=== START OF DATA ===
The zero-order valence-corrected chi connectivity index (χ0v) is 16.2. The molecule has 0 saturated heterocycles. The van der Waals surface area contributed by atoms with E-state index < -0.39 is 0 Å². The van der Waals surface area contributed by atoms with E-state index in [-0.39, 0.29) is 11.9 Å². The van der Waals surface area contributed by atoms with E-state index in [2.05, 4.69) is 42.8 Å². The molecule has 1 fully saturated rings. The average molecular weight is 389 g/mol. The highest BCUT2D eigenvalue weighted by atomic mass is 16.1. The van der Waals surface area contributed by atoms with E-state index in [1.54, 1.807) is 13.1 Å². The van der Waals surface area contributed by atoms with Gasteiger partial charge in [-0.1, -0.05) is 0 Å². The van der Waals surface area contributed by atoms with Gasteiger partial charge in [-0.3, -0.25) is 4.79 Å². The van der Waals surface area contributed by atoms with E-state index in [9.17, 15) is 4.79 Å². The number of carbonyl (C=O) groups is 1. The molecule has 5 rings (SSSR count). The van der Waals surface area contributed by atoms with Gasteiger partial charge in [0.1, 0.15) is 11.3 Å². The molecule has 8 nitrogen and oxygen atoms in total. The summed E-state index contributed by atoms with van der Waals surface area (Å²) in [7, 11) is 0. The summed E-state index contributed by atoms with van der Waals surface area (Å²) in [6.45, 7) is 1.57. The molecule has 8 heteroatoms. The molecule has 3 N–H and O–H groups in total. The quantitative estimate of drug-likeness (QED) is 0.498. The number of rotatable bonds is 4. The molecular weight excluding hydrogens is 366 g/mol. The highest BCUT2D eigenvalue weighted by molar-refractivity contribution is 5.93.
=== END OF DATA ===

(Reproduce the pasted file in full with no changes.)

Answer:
The zero-order valence-corrected chi connectivity index (χ0v) is 16.2. The molecule has 0 saturated heterocycles. The van der Waals surface area contributed by atoms with E-state index < -0.39 is 0 Å². The van der Waals surface area contributed by atoms with E-state index in [-0.39, 0.29) is 11.9 Å². The van der Waals surface area contributed by atoms with E-state index in [2.05, 4.69) is 42.8 Å². The molecule has 1 fully saturated rings. The average molecular weight is 389 g/mol. The highest BCUT2D eigenvalue weighted by atomic mass is 16.1. The van der Waals surface area contributed by atoms with E-state index in [1.54, 1.807) is 13.1 Å². The van der Waals surface area contributed by atoms with Gasteiger partial charge in [-0.1, -0.05) is 0 Å². The van der Waals surface area contributed by atoms with Gasteiger partial charge in [-0.3, -0.25) is 4.79 Å². The van der Waals surface area contributed by atoms with E-state index in [9.17, 15) is 4.79 Å². The number of carbonyl (C=O) groups is 1. The molecule has 5 rings (SSSR count). The van der Waals surface area contributed by atoms with Gasteiger partial charge in [0.1, 0.15) is 11.3 Å². The molecule has 8 nitrogen and oxygen atoms in total. The summed E-state index contributed by atoms with van der Waals surface area (Å²) in [7, 11) is 0. The summed E-state index contributed by atoms with van der Waals surface area (Å²) in [6.45, 7) is 1.57. The molecule has 8 heteroatoms. The molecule has 3 N–H and O–H groups in total. The quantitative estimate of drug-likeness (QED) is 0.498. The number of rotatable bonds is 4. The molecular weight excluding hydrogens is 366 g/mol. The highest BCUT2D eigenvalue weighted by molar-refractivity contribution is 5.93.